Magnetic Resonance Imaging of Cartilage Repair

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Abstract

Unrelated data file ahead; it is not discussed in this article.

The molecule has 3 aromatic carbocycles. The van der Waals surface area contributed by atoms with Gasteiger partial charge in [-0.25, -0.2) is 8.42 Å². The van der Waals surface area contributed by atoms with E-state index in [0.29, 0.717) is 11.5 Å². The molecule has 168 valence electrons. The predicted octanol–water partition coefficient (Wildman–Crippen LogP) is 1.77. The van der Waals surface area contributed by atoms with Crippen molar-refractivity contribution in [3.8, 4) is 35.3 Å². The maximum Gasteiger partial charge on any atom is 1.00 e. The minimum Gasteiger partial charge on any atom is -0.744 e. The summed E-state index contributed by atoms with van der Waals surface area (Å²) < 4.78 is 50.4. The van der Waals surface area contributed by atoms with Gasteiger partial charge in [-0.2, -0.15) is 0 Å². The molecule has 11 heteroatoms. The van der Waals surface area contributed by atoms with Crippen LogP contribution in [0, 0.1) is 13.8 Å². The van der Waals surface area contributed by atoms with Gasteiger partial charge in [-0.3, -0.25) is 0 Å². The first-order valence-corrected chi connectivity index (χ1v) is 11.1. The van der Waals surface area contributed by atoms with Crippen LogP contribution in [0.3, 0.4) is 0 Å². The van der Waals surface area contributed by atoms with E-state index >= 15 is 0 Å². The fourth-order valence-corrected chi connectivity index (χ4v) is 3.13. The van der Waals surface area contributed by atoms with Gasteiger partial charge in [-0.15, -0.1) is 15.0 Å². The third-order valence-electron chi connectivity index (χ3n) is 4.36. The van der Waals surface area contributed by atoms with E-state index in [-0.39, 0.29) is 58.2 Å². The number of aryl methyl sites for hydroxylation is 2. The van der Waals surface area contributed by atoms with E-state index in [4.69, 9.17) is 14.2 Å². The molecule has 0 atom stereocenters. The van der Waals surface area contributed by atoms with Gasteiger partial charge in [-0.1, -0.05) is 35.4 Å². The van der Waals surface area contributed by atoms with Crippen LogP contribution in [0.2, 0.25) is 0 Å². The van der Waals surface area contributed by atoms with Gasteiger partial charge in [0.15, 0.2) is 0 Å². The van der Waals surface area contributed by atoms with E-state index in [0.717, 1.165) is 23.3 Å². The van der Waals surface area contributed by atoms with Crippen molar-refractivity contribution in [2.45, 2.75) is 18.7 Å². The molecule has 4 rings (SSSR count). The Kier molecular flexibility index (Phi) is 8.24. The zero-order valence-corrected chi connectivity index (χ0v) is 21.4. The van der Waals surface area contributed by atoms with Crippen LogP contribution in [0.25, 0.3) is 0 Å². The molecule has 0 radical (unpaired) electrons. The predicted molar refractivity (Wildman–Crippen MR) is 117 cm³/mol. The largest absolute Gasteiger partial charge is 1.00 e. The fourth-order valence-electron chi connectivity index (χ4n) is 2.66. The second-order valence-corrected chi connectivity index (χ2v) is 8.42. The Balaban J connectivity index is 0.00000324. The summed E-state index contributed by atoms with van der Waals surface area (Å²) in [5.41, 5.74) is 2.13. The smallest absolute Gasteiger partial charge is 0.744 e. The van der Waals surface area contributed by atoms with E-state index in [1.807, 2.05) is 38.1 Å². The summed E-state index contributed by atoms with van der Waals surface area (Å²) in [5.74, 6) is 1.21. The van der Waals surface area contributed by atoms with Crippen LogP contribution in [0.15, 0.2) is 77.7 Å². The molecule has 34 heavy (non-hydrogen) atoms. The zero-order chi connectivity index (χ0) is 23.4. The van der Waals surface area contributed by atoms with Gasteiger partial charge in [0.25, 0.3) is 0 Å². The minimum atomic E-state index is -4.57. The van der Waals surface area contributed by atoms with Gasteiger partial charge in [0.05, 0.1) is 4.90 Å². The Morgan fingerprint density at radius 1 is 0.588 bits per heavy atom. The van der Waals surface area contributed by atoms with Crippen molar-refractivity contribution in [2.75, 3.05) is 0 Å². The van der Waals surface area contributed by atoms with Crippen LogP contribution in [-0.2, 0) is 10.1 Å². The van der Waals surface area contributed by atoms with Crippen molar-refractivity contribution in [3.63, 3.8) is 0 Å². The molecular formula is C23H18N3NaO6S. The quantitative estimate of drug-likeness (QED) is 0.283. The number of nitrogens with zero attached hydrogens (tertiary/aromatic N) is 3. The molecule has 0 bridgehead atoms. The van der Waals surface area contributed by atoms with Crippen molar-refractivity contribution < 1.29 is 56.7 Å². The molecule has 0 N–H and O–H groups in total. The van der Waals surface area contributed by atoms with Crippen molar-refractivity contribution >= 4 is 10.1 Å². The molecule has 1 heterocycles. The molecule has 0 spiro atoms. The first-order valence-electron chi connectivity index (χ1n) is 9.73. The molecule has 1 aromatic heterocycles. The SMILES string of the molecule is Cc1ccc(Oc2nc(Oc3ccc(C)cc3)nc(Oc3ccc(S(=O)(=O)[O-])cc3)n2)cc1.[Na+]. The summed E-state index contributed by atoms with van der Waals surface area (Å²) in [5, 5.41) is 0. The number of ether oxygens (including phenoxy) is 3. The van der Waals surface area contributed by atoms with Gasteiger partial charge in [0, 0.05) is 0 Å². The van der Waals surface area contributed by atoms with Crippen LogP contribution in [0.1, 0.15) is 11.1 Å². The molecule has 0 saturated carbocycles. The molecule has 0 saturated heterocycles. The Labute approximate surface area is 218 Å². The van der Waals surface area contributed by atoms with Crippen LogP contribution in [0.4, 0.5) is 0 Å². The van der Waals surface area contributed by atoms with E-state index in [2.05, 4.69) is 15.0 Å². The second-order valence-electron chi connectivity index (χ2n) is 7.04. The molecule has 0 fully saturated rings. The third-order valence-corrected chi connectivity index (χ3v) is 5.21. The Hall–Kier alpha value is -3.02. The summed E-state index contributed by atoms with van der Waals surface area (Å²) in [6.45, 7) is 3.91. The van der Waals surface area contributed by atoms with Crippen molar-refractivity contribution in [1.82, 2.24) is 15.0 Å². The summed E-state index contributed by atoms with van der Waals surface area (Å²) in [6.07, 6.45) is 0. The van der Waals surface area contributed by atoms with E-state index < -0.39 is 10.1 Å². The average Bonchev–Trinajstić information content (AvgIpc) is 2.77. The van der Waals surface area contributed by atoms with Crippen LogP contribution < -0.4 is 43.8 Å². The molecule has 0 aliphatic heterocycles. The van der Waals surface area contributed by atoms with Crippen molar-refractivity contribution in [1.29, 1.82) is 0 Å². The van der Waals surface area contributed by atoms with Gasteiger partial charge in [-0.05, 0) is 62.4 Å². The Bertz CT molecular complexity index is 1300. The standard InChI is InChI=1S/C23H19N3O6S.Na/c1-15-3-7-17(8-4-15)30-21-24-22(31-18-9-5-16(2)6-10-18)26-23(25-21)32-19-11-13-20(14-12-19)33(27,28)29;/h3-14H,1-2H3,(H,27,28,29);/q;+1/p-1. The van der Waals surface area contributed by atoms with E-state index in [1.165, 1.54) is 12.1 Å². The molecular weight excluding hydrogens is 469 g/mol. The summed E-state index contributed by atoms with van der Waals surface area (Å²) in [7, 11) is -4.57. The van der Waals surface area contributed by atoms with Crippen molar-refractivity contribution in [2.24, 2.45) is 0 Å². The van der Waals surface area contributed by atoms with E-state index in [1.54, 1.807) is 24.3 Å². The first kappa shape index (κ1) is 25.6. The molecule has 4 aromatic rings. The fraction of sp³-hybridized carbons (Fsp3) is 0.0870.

Magnetic resonance imaging is an important noninvasive modality in characterizing cartilage morphology, biochemistry, and function. It serves as a valuable objective outcome measure in diagnosing pathology at the time of initial injury, guiding surgical planning, and evaluating postsurgical repair. This article reviews the current literature addressing the recent advances in qualitative and quantitative magnetic resonance imaging techniques in the preoperative setting, and in patients who have undergone cartilage repair techniques such as microfracture, autologous cartilage transplantation, or osteochondral transplantation.

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